Teachers working towards their master’s degrees in special education might be interested in learning about co-teaching and how it benefits today’s diverse classroom. Co-teaching is when two or more educators share a classroom and provide instruction to a group of students. A co-teaching classroom might pair a general education teacher with a special education teacher if the classroom includes students with learning disabilities, physical disabilities, or a combination of both.
History of Co-Teaching
Co-teaching is what it implies: two or more instructors sharing a classroom experience to provide an enriched teaching and learning environment for a diverse student population. This approach to teaching is the product of several significant events in U.S. history.
- In the late 1960s and 1970s, several states enacted laws that protected children with disabilities, particularly their educational rights. Before these laws went into effect, it was common to find children with physical disabilities but no learning disabilities to be placed in classrooms designed for children with learning disabilities.
- In 1973, the U.S. Congress enacted Section 504 of the Rehabilitation Act, which was designed to protect citizens with disabilities from being refused services and assistance from any agency that receives money from the U.S. Department of Education. It applied to public schools, colleges and universities, and other state and local educational institutions.
- The 1990 Americans with Disabilities Act extended protection beyond organizations that receive federal funding. The 1990 ADA prohibited discrimination against any individual with a physical or mental disability, as long as he or she qualified for a program, service, or job.
- Most recently, the No Child Left Behind Act of the 2000s included language intended to ensure all children can receive a high quality education.
The book “A Guide to Co-Teaching” identifies four types of co-teaching classrooms:
- Supportive: One teacher leads teaching while the other circulates among students to provide support. For example, the lead teacher might direct a science lesson, while the support teacher circulates among students to help those who might be struggling with details.
- Parallel: Two or more teachers work in separate groups at the same time. For example, one teacher might lead half the classroom in mathematics while the other half studies language arts, and then they rotate groups.
- Complementary: One teacher enhances instruction by other co-teachers. An example might be while one teacher gives instruction, the other writes notes on the board.
- Team: Two or more teachers share planning, teaching, assessing, and responsibilities for all learning that happens in their classrooms.
The authors emphasize that one method is not better than another, and co-teachers should choose the method that is in the best interest of their students.
In a slight variation of the answer to “what is co-teaching,” Friend and Cook1 discuss the concept of “team teaching” and how it differs from co-teaching. They list three key differentiators:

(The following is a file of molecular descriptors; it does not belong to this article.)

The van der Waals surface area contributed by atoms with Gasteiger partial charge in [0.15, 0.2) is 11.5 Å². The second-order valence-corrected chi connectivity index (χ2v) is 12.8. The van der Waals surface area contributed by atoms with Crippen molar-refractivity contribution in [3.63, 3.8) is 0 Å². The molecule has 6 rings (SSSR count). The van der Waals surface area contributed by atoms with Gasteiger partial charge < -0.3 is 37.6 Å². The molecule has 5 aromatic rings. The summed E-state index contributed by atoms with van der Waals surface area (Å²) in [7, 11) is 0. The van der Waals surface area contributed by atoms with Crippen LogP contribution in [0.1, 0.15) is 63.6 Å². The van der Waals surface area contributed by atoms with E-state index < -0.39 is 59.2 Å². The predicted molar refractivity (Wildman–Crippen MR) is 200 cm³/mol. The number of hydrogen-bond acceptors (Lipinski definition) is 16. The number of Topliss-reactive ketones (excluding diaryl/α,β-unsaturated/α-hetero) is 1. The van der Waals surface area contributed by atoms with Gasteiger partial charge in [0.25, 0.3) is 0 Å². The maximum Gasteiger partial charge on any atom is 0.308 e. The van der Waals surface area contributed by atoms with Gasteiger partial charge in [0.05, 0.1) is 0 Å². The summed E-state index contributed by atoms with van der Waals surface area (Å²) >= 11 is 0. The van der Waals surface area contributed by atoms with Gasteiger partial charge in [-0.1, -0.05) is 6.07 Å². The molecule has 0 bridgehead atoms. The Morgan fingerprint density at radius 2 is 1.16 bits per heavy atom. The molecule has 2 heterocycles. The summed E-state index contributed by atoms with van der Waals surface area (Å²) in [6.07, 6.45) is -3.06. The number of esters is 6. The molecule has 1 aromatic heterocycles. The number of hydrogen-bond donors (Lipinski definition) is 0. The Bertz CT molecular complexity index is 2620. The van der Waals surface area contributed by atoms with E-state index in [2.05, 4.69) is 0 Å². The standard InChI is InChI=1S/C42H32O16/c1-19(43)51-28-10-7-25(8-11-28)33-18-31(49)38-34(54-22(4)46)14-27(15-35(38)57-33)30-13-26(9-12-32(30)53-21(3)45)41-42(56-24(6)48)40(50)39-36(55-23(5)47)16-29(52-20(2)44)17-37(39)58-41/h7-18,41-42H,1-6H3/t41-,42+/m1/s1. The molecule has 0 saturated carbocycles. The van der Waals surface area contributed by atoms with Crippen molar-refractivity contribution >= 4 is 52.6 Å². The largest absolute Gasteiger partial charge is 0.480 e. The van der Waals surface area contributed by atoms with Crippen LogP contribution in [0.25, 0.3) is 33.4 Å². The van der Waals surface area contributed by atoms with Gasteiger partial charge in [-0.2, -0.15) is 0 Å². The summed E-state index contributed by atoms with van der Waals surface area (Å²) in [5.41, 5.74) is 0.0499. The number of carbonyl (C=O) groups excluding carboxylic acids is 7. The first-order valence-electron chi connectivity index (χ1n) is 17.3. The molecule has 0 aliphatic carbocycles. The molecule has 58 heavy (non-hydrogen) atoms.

- Co-teaching significantly improves the student-teacher ratio
- Co-teaching blends two very different teachers
- Team teaching often refers to the planning process and not the delivery process of education
Benefits of Co-teaching
Co-teaching provides many benefits to students, especially those with special needs and/or learning disabilities. Co-teaching:
- Improves student-teacher ratio so children can learn in smaller groups, which makes it easier for teachers to get to know students and tend to their individual needs.
- Enhances classrooms that have children with varying abilities allowing students with special needs receive specialized instruction.
- Teaches tolerance between general education students and learning-disabled students.
- Enables schools to employ special education teachers who rotate among several classrooms.
- Allows students to get to know adults who have different personalities.
- Encourages teachers to collaborate on plans and classroom instruction, which tends to result in better plans and lessons.
- Builds a sense of community.
Down Sides of Co-Teaching
The most obvious disadvantages of co-teaching is being paired up with another teacher whose philosophies, styles, and methods differ from your own. Other challenges that teachers report include:
- Power struggle between teachers for leadership in the classroom
- Grouping students by ability levels rather than mixed-abilities might make one group feel a stigma attached
- Classroom distractions, especially in parallel co-teaching environments
- Planning takes more time and support from school administration
Learn About Teaching From Saint Joseph’s University Online
Teachers can learn more about alternative methods for teaching and learning among students with special needs when they enroll in the Master’s in Special Education Program at Saint Joseph’s University online. Core courses include curriculum design, classroom best practices, and evidence-based concepts that affect children with learning disabilities and the teachers who help them learn.